Kewell is a rural district in north-western Victoria, 30 km north-east of Horsham. It was named after the Kewell pastoral run on the Yarriambiack Creek, taken up by John and Alexander Wilson in 1845. A freehold part of the run, comprising about 3 sq miles, was sold in 1876 and included a vast shearing shed.
The name Kewell is thought to have been derived from an Aboriginal word describing the seeds of the pigface plant.
Substantial parts of the Kewell property were taken up as farm selections in the 1870s. The homestead had a school in the 1860s but three additional Kewell-district schools were opened during 1877-80. One was run by the Free Presbyterian church, which became Kewell's main religious affiliation. Kewell East was described in the Victorian municipal directory (1887) as the village centre, having a post office, two hotels and two stores. Kewell, on the Yarriambiack Creek had only a post office. The district's population was 488 people.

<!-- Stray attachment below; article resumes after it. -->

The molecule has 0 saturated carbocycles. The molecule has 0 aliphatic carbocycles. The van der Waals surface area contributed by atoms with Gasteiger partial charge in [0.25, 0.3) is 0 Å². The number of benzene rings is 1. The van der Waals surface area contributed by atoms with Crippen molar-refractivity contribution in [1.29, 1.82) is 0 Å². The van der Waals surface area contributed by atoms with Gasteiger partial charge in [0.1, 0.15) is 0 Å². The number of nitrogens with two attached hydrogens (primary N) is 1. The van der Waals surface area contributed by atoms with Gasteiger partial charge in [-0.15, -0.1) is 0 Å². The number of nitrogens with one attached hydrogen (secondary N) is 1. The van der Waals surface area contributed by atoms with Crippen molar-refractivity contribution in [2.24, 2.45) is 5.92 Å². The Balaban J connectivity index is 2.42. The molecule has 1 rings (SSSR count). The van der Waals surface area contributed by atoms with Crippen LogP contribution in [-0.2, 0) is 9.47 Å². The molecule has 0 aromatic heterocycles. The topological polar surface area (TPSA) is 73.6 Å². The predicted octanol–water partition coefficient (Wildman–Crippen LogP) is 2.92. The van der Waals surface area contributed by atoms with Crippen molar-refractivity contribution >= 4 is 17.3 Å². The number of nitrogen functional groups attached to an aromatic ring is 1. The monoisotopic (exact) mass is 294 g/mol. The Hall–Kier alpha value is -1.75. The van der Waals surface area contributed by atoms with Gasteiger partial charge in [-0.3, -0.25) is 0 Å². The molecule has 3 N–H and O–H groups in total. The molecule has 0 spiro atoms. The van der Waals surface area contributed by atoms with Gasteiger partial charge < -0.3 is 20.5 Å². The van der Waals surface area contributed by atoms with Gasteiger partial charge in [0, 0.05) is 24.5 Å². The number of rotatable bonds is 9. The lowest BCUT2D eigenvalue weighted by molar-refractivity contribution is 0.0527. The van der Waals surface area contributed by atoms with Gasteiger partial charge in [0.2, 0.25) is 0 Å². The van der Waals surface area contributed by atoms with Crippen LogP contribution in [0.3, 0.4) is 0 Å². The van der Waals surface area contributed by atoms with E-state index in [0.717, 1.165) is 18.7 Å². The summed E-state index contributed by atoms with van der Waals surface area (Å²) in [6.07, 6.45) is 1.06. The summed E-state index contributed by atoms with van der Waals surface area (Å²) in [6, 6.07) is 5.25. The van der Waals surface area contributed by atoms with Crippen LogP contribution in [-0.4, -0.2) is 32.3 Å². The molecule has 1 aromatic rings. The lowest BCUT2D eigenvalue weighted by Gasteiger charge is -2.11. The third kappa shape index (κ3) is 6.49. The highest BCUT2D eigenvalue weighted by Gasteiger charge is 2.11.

The district was more comprehensively described in the Australian handbook in 1903:
In 1905 the Kewell Zion Lutheran church was opened, four years after a three-roomed Lutheran school was built. The church was enlarged in 1938 and a hall was built in 1965. Both the school and the church have closed (1959, 1992).
After the 1920s the district's farm population declined. The Free Presbyterian school at Kewell West had closed in 1915, and two others closed in 1947. The remaining school, Kewell, closed in 1990.
Kewell is a wheat-sheep farming district and its census populations have been:
That's my block: Minyip's pioneers (pp 6-7), Minyip, 1995